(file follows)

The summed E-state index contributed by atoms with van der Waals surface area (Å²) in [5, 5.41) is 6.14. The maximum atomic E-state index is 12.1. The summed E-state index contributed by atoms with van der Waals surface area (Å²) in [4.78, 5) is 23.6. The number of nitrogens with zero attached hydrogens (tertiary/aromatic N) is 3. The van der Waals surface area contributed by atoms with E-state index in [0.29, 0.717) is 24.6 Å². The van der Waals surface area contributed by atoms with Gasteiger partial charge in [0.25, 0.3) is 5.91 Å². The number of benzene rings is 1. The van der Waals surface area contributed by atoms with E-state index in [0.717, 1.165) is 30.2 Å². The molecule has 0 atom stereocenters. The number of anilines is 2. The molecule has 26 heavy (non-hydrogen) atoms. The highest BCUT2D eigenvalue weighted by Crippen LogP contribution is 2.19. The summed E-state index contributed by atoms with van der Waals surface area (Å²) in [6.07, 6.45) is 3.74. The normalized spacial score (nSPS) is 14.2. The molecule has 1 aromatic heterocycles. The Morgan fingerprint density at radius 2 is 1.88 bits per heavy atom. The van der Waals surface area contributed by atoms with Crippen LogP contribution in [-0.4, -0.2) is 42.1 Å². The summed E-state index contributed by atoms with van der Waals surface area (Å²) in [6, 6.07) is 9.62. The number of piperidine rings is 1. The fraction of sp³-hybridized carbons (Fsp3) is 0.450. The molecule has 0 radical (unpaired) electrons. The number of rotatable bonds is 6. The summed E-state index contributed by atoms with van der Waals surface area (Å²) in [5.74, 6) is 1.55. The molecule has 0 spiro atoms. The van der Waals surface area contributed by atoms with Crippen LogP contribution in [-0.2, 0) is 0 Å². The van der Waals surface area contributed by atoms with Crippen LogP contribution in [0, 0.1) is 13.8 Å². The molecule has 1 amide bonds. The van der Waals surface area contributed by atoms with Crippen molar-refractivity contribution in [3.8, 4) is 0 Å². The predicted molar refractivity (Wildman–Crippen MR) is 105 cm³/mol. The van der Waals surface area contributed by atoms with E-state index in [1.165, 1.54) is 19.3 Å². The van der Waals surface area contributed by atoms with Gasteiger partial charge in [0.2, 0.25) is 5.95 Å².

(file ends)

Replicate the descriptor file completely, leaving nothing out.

The summed E-state index contributed by atoms with van der Waals surface area (Å²) in [5, 5.41) is 6.14. The maximum atomic E-state index is 12.1. The summed E-state index contributed by atoms with van der Waals surface area (Å²) in [4.78, 5) is 23.6. The number of nitrogens with zero attached hydrogens (tertiary/aromatic N) is 3. The van der Waals surface area contributed by atoms with E-state index in [0.29, 0.717) is 24.6 Å². The van der Waals surface area contributed by atoms with Gasteiger partial charge in [0.25, 0.3) is 5.91 Å². The number of benzene rings is 1. The van der Waals surface area contributed by atoms with E-state index in [0.717, 1.165) is 30.2 Å². The molecule has 0 atom stereocenters. The number of anilines is 2. The molecule has 26 heavy (non-hydrogen) atoms. The highest BCUT2D eigenvalue weighted by Crippen LogP contribution is 2.19. The summed E-state index contributed by atoms with van der Waals surface area (Å²) in [6.07, 6.45) is 3.74. The normalized spacial score (nSPS) is 14.2. The molecule has 1 aromatic heterocycles. The Morgan fingerprint density at radius 2 is 1.88 bits per heavy atom. The van der Waals surface area contributed by atoms with Crippen LogP contribution in [-0.4, -0.2) is 42.1 Å². The summed E-state index contributed by atoms with van der Waals surface area (Å²) in [6, 6.07) is 9.62. The number of piperidine rings is 1. The fraction of sp³-hybridized carbons (Fsp3) is 0.450. The molecule has 0 radical (unpaired) electrons. The number of rotatable bonds is 6. The summed E-state index contributed by atoms with van der Waals surface area (Å²) in [5.74, 6) is 1.55. The molecule has 0 spiro atoms. The van der Waals surface area contributed by atoms with Crippen LogP contribution in [-0.2, 0) is 0 Å². The van der Waals surface area contributed by atoms with Crippen LogP contribution in [0, 0.1) is 13.8 Å². The molecule has 1 amide bonds. The van der Waals surface area contributed by atoms with Crippen molar-refractivity contribution in [3.8, 4) is 0 Å². The predicted molar refractivity (Wildman–Crippen MR) is 105 cm³/mol. The van der Waals surface area contributed by atoms with E-state index in [1.165, 1.54) is 19.3 Å². The van der Waals surface area contributed by atoms with Gasteiger partial charge in [0.2, 0.25) is 5.95 Å².